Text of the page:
6. Marco Antonio Barrera: Another guy thought to be washed up when the year started, Barrera resurrected his career for the second time with a masterful victory over Paulie Ayala and a close decision over rival Erik Morales in another great fight. Barrera is obviously shooting for a return with Pacquiao, who decimated him in November 2003. Barrera says it was an off-night. Hopefully, we'll find out if that was the case.

7. Winky Wright: Winky entered the “superstar” realm in 2004 with a pair of decision victories over Shane Mosley. The first was very impressive, as Wright practically shut Mosley out. The second was closer, but proved once again that Winky was the superior fighter. He'd like a shot at Trinidad or Oscar De La Hoya, but neither will happen. He'd probably be best off shooting for a name like Fernando Vargas or Ricardo Mayorga.

8. Juan Manuel Marquez: After several years on the outside looking in, Marquez is finally in a position to make some money after his courageous performance against Pacquiao. He rose from three first-round knockdowns to wage the fight of his life in a fight that was ruled a draw. It would also be interesting to see Marquez against countrymen Barrera and Erik Morales.

9. Erik Morales: “El Terrible” fought another great fight against Barrera, but, again, it was in a losing cause. He has now lost two of three to his fierce rival, and probably wants nothing to do with him anymore. But, eventually, talk of Barrera-Morales 4 will come up again. In the meantime, Morales could shoot for Pacquiao or Marquez.

10. Glencoffe Johnson: The newest entry, Johnson pumped some life into boxing in 2004 with a pair of upsets of Roy Jones Jr. and Antonio Tarver. Now, he's set to make some really big money in rematches with either, or a shot at old conqueror Hopkins. Either way, Johnson is better than anyone imagined.

11. Jose Luis Castillo: Castillo made some comeback noise of his own in 2004, beating Juan Lazcano for his old vacant title and decisioning Joel Casamayor for another big win. He says he wants Kostya Tszyu next, and if that materializes, boxing fans will be in for a treat. If not, Castillo vs. Diego Corrales is a great fight.

12. Oscar De La Hoya: Hard to erase that picture of De La Hoya grimacing in agony courtesy of a Hopkins shot to the ribs, but the “Golden Boy” had no business fighting at 160 pounds. He should drop down to junior middle or even welterweight again if he has any hope of regaining his past form. But 2005 could be the final year for one of boxing's all-time great attractions.

On the brink: Antonio Tarver, Diego Corrales, James Toney

Continue Reading

Articles of 2004

Heavyweight Joe Mesi Bringing Lawsuit




As reported by the Buffalo News, Joe Mesi is suing the New York State Athletic Commission and the MRI center that conducted tests on the heavyweight boxer after his bout with Vassiliy Jirov. Mesi reportedly suffered brain injuries in the Jirov bout, which has left his boxing status uncertain.

The lawsuit alleges Mesi's medical records were improperly released to the NYSAC. The records, the lawsuit goes on to allege, were then released to the media, prejudicing Mesi's right to have his status reviewed by the appropriate boxing authorities.

The lawsuit does not seek specific monetary damages, as the extent of damages will be affected by whether Mesi is able to resume his career as a leading heavyweight contender.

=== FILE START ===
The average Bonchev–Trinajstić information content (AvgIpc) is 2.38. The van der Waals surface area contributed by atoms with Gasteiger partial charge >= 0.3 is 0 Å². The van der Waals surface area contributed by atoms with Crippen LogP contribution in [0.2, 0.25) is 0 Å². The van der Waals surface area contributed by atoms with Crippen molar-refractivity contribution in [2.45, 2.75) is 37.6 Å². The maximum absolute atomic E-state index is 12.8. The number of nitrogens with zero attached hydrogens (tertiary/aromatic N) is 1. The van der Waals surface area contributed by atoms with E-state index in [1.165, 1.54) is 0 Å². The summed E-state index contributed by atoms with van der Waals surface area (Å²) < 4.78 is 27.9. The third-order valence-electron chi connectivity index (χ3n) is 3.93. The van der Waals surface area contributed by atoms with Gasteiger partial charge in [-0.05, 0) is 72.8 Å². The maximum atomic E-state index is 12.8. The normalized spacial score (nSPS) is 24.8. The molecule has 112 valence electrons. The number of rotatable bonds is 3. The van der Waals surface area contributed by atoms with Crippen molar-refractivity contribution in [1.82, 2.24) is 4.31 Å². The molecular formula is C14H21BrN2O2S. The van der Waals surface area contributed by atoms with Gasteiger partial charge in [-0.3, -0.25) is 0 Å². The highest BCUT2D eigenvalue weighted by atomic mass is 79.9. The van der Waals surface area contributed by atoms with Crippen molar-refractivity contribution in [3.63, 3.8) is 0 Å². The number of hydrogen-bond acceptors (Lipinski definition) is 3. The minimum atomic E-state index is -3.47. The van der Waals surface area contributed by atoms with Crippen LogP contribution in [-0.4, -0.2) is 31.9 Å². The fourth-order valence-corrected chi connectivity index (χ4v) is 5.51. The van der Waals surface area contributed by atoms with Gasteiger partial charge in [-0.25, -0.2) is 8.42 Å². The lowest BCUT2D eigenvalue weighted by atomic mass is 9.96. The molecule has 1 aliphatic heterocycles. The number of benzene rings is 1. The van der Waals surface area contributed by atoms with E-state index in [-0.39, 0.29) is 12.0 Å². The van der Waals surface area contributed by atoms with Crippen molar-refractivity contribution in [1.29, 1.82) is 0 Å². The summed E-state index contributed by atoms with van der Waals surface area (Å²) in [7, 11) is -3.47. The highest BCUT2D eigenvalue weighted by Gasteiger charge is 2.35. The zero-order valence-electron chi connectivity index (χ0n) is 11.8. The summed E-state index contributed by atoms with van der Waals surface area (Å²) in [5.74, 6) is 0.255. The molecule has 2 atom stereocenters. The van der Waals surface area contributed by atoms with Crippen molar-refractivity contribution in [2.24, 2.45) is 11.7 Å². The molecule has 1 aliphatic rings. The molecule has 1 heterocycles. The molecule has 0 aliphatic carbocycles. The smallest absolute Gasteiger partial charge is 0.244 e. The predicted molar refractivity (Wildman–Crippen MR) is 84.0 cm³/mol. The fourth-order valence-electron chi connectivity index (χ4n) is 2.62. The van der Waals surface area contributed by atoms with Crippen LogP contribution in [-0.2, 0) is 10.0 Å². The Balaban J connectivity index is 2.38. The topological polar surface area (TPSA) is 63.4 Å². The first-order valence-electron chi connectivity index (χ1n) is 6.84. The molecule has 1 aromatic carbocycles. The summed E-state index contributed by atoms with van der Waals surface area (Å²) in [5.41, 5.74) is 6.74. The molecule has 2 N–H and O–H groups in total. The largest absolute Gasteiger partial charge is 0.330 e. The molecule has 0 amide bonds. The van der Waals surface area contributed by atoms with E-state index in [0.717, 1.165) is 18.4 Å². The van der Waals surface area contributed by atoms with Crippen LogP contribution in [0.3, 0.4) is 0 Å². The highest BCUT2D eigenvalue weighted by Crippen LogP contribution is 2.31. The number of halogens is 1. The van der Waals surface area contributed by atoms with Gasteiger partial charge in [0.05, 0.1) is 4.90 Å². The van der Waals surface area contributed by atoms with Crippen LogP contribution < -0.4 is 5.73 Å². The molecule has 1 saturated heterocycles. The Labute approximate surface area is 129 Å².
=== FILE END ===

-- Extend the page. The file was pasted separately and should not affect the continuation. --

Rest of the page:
Mesi hopes to have his status reviewed by the Nevada State Athletic Commission within the coming month. The ruling of the NSAC promises to be key in whether Mesi will be able to resume his boxing career.

Continue Reading

Articles of 2004

The Best in Chicago Boxing Returns




Dominic Pesoli's 8 Count Productions and Bob Arum's Top Rank Incorporated along with Miller Lite presents SOLO BOXEO DE MILLER, THE ARAGON RUMBLE, another installment of The Best in Chicago Boxing on Friday, January 14th, broadcast live internationally as part of Telefutura's Friday night professional boxing series.

The newly remodeled Aragon Ballroom is located at 1106 W. Lawrence Ave. near the corner of Lawrence and Broadway in Chicago's Uptown neighborhood and is easily accessible, just 4 blocks west of Lake Shore Drive and just 4 miles east of the Kennedy expressway. There are three large parking lots located within a 1/2 block of the Aragon Ballroom. Additionally, the Howard Street Blue Line stops just across the street. Doors will open at 6pm with the first bell at 7pm.

Headlining the action packed card is the American debut of super-bantamweight Ricardo “PIOLO” Castillo, 12-2 (6KO's) of Mexicali, Mexico as he squares off in a scheduled ten rounder against WBO Latino Champion, Edel Ruiz, 24-12-3 (13KO's) of Los Mochis, SI, Mexico. Castillo will be accompanied to the ring by his brother, World Lightweight Champion Jose Luis Castillo.

In the co-main event of the evening, one of Chicago's most popular fighters, middleweight “MACHO” Miguel Hernandez, 14-1 (9KO's), battles hard swinging local veteran “MARVELOUS” Shay Mobley, 7-4-1 (2KO's), of One In a Million a scheduled eight rounder.

The huge undercard bouts include;

Carlos Molina vs TBA, six rounds, junior middleweights
Frankie Tafoya vs TBA, four rounds, featherweights
Ottu Holified vs. Allen Medina, four rounds, middleweights
Francisco Rodriguez vs. LaShaun Blair, four rounds, bantamweights
Rita Figueroa vs. Sarina Hayden, four rounds, junior welterweights

Said Dominic Pesoli, President of 8 Count Productions, “it was a terrific evening last month and our fans were thrilled to be at the Aragon to watch David, Speedy and Luciano. David Diaz's fight against Jaime Rangel was a fight people will talk about for a long time. Our commitment to our fans is to make every event of ours better than the last one. This main event is terrific, both guys are very tough Mexicans who won't take a step back.

The fans love Miguel and Mobley figures to be a very tough opponent. Him and David Estrada had a six round war last June at our show. And the undercard showcases a lot of new, younger talent that is coming out of Chicago right now. Tafoya and Holifield have both had very successful beginnings to their careers and Francisco Rodriguez comes with fantastic amateur credentials and David Diaz says he has all the talent to be a great pro.”

“We've got big plans for 2005 and this show should take up right where last months show left off. The huge crowd loved the action last time and I'm sure they'll say the same thing this time.”

Continue Reading